Facebook actively exploring ad-free subscription tier; allows staff access to accounts without warning

Facebook is actively exploring the possibility of offering a subscription-based option which would remove ads from the feeds of those choosing to pay a monthly or annual fee …











Bloomberg reports that the company has been considering the option for some time, but sources say that there is now more ‘internal momentum’ for the idea, and it has progressed as far as market research.

Facebook has been conducting market research in recent weeks to determine whether an ad-free version paid by subscriptions would spur more people to join the social network, according to people familiar with the matter.

COO Sheryl Sandberg confirmed during the company’s most recent earnings call that it was an option.

We certainly thought about lots of other forms of monetization including subscriptions, and we’ll always continue to consider everything.

It followed a hint from CEO Mark Zuckerbeg during his testimony to Congress, when he said that ‘there will always be a version of Facebook that is free.’

WSJ report reveals today that ‘a small group’ of employees have the ability to access user accounts without the account password, allowing them to see content that would normally be private, including photos with visibility set to ‘Me only.’ Facebook says this is done very selectively for specific reasons, and usually only on employee accounts.

Employees with such permission can access others’ accounts to diagnose technical errors, test new features or investigate possible criminal behavior in response to a legal request.

It says that when this is done, Facebook employees receive a notification that their accounts have been accessed. However, when it is done to non-employee accounts, users are not notified.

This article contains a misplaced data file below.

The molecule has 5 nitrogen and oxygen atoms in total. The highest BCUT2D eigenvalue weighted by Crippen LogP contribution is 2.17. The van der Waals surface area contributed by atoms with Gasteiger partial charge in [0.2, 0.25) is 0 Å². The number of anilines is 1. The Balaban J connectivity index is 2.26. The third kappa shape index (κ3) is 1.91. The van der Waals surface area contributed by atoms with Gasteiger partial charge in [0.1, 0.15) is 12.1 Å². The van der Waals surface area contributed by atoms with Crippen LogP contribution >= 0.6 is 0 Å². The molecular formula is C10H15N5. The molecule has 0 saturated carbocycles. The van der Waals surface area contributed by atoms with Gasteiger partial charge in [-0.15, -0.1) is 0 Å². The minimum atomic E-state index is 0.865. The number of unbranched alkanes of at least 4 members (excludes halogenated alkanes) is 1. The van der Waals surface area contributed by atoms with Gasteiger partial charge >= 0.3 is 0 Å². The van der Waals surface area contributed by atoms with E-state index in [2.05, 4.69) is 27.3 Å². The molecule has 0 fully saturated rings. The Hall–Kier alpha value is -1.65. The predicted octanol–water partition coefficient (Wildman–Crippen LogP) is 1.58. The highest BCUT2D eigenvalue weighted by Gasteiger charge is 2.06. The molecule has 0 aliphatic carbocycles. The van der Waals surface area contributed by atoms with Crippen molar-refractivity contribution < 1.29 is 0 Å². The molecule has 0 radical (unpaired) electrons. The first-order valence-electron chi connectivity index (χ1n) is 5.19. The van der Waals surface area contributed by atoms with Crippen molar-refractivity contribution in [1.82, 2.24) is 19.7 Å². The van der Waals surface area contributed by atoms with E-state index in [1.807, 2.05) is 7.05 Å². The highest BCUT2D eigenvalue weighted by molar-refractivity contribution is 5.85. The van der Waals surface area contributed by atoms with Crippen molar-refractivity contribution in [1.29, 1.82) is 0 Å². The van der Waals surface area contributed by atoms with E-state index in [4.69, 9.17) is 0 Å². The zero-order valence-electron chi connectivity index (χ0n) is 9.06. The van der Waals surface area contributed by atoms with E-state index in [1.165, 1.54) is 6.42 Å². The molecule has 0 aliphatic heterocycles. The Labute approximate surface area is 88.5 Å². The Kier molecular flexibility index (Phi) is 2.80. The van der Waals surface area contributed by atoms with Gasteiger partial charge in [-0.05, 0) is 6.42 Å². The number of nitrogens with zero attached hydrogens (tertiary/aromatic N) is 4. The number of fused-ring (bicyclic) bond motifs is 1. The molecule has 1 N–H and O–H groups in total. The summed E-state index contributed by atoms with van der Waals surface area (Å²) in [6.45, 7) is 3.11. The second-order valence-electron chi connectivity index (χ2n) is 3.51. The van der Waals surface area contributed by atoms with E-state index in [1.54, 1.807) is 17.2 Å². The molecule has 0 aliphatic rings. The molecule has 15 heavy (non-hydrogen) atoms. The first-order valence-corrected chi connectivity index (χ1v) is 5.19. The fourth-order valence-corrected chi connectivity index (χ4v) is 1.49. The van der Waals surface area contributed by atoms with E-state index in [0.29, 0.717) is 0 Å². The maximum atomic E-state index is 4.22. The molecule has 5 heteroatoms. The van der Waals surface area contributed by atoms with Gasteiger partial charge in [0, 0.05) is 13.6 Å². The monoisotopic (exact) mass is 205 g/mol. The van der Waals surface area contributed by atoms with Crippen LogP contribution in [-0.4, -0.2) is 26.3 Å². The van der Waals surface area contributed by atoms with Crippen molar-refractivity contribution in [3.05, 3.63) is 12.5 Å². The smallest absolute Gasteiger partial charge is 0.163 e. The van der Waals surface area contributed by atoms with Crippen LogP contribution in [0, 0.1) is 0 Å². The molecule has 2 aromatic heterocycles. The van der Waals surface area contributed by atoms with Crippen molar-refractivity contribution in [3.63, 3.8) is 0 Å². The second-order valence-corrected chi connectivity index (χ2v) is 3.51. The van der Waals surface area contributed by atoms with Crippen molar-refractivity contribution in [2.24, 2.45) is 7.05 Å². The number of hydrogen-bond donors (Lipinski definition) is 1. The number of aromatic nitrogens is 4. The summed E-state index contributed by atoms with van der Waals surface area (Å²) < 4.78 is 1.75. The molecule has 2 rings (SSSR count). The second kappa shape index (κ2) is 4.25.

A Facebook spokesman said the company has had discussions about issuing these types of alerts to all users. “In thinking about how we could do something similar for everyone, there are a number of important considerations that come into play—for example, how we can avoid tipping off bad actors or hindering our work to prevent real world harm in cases of abuse or other sensitive situations,” the spokesman added.

In a recent case, an employee was fired when he was found to be abusing this access to cyber-stalk women.

“Employees who abuse these controls will be fired,” Chief Security Officer Alex Stamos said of this week’s incident.

Facebook is still struggling to address the privacy issues arising from the Cambridge Analytica scandal, with some former friends of the service now turning their back on it. WhatsApp cofounder Jan Koum announced last month that he was leaving the company, and former angel investor Jason Calacanis said that he sold his shares because he believes that Zuckerberg is ‘completely immoral.’

Re/code quoted his explanation.

“Every time he has to make a decision, he makes the decision that is in his own best interest, to make the company grow faster, without regard for the impact on the people who have built the system for him,” he said.

Example: Facebook allowed users to add other users to Facebook Groups without their consent. This may have been a great call if the goal was to increase the number of people using Groups, but ignored possible side effects such as a gay person being outed against their will by being added to an LGBTQ group by someone else, Calacanis said.

Cambridge Analytica has filed for bankruptcy in the wake of the controversy over its own misuse of personal data obtained from a Facebook app.

Photo: Amy Geddes


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